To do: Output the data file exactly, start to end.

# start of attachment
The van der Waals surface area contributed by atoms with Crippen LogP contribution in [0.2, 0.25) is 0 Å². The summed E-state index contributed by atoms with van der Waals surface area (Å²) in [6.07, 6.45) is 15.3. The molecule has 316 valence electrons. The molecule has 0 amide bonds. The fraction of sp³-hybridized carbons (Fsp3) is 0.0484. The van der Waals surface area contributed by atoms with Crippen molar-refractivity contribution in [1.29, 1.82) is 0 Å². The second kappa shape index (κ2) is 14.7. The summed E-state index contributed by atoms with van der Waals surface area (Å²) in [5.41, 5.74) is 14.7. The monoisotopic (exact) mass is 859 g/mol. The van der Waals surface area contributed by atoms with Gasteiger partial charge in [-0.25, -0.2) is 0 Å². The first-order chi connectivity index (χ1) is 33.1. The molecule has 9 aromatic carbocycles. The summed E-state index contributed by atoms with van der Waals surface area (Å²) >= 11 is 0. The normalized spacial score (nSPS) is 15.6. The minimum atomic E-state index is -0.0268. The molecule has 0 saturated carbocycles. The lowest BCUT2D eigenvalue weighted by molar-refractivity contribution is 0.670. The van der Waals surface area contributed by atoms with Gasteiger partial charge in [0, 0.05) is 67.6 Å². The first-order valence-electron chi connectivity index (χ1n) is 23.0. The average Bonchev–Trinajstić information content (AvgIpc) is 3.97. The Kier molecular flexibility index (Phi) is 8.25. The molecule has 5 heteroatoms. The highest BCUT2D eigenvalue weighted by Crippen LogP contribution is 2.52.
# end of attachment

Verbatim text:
The van der Waals surface area contributed by atoms with Crippen LogP contribution in [0.2, 0.25) is 0 Å². The summed E-state index contributed by atoms with van der Waals surface area (Å²) in [6.07, 6.45) is 15.3. The molecule has 316 valence electrons. The molecule has 0 amide bonds. The fraction of sp³-hybridized carbons (Fsp3) is 0.0484. The van der Waals surface area contributed by atoms with Crippen molar-refractivity contribution in [1.29, 1.82) is 0 Å². The second kappa shape index (κ2) is 14.7. The summed E-state index contributed by atoms with van der Waals surface area (Å²) in [5.41, 5.74) is 14.7. The monoisotopic (exact) mass is 859 g/mol. The van der Waals surface area contributed by atoms with Gasteiger partial charge in [-0.25, -0.2) is 0 Å². The first-order chi connectivity index (χ1) is 33.1. The molecule has 9 aromatic carbocycles. The summed E-state index contributed by atoms with van der Waals surface area (Å²) >= 11 is 0. The normalized spacial score (nSPS) is 15.6. The minimum atomic E-state index is -0.0268. The molecule has 0 saturated carbocycles. The lowest BCUT2D eigenvalue weighted by molar-refractivity contribution is 0.670. The van der Waals surface area contributed by atoms with Gasteiger partial charge in [0, 0.05) is 67.6 Å². The first-order valence-electron chi connectivity index (χ1n) is 23.0. The average Bonchev–Trinajstić information content (AvgIpc) is 3.97. The Kier molecular flexibility index (Phi) is 8.25. The molecule has 5 heteroatoms. The highest BCUT2D eigenvalue weighted by Crippen LogP contribution is 2.52.